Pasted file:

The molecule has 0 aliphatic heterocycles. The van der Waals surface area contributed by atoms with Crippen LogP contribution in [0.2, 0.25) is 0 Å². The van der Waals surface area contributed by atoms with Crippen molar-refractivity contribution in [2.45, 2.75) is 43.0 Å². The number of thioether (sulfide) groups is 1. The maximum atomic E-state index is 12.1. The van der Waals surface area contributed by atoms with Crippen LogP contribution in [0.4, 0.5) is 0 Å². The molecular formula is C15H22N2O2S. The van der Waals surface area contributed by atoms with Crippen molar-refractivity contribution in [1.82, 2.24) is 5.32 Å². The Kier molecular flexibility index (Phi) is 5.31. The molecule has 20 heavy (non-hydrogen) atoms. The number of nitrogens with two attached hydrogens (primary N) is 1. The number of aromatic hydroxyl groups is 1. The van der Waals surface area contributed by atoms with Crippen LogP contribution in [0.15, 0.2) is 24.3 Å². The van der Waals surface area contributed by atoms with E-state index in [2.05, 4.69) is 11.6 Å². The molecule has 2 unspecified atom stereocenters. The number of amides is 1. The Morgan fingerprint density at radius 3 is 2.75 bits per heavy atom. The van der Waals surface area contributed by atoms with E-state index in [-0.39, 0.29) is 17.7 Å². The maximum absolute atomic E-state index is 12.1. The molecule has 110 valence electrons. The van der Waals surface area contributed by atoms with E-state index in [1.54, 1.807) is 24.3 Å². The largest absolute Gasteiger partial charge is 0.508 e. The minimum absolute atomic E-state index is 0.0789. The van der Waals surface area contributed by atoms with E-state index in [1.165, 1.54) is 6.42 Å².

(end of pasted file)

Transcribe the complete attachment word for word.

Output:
The molecule has 0 aliphatic heterocycles. The van der Waals surface area contributed by atoms with Crippen LogP contribution in [0.2, 0.25) is 0 Å². The van der Waals surface area contributed by atoms with Crippen molar-refractivity contribution in [2.45, 2.75) is 43.0 Å². The number of thioether (sulfide) groups is 1. The maximum atomic E-state index is 12.1. The van der Waals surface area contributed by atoms with Crippen LogP contribution in [0.4, 0.5) is 0 Å². The molecular formula is C15H22N2O2S. The van der Waals surface area contributed by atoms with Crippen molar-refractivity contribution in [1.82, 2.24) is 5.32 Å². The Kier molecular flexibility index (Phi) is 5.31. The molecule has 20 heavy (non-hydrogen) atoms. The number of nitrogens with two attached hydrogens (primary N) is 1. The number of aromatic hydroxyl groups is 1. The van der Waals surface area contributed by atoms with Crippen LogP contribution in [0.15, 0.2) is 24.3 Å². The van der Waals surface area contributed by atoms with E-state index in [2.05, 4.69) is 11.6 Å². The molecule has 2 unspecified atom stereocenters. The number of amides is 1. The Morgan fingerprint density at radius 3 is 2.75 bits per heavy atom. The van der Waals surface area contributed by atoms with E-state index in [-0.39, 0.29) is 17.7 Å². The maximum absolute atomic E-state index is 12.1. The molecule has 110 valence electrons. The van der Waals surface area contributed by atoms with E-state index in [1.54, 1.807) is 24.3 Å². The largest absolute Gasteiger partial charge is 0.508 e. The minimum absolute atomic E-state index is 0.0789. The van der Waals surface area contributed by atoms with E-state index in [1.165, 1.54) is 6.42 Å².